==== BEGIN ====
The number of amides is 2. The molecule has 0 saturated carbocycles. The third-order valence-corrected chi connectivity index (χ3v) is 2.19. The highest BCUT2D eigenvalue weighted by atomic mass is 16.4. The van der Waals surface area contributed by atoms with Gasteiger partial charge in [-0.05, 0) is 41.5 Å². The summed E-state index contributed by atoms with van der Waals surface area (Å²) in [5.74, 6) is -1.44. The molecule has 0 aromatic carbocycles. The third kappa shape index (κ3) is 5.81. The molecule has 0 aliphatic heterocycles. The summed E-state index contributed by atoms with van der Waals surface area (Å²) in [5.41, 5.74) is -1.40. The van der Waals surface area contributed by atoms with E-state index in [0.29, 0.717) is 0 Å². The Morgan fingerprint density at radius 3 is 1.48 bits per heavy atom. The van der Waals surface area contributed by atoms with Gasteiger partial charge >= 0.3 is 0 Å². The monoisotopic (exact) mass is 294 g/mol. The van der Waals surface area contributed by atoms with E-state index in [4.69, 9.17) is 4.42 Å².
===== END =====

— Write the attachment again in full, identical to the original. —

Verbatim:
The number of amides is 2. The molecule has 0 saturated carbocycles. The third-order valence-corrected chi connectivity index (χ3v) is 2.19. The highest BCUT2D eigenvalue weighted by atomic mass is 16.4. The van der Waals surface area contributed by atoms with Gasteiger partial charge in [-0.05, 0) is 41.5 Å². The summed E-state index contributed by atoms with van der Waals surface area (Å²) in [5.74, 6) is -1.44. The molecule has 0 aromatic carbocycles. The third kappa shape index (κ3) is 5.81. The molecule has 0 aliphatic heterocycles. The summed E-state index contributed by atoms with van der Waals surface area (Å²) in [5.41, 5.74) is -1.40. The van der Waals surface area contributed by atoms with E-state index in [0.29, 0.717) is 0 Å². The Morgan fingerprint density at radius 3 is 1.48 bits per heavy atom. The van der Waals surface area contributed by atoms with Gasteiger partial charge >= 0.3 is 0 Å². The monoisotopic (exact) mass is 294 g/mol. The van der Waals surface area contributed by atoms with E-state index in [4.69, 9.17) is 4.42 Å².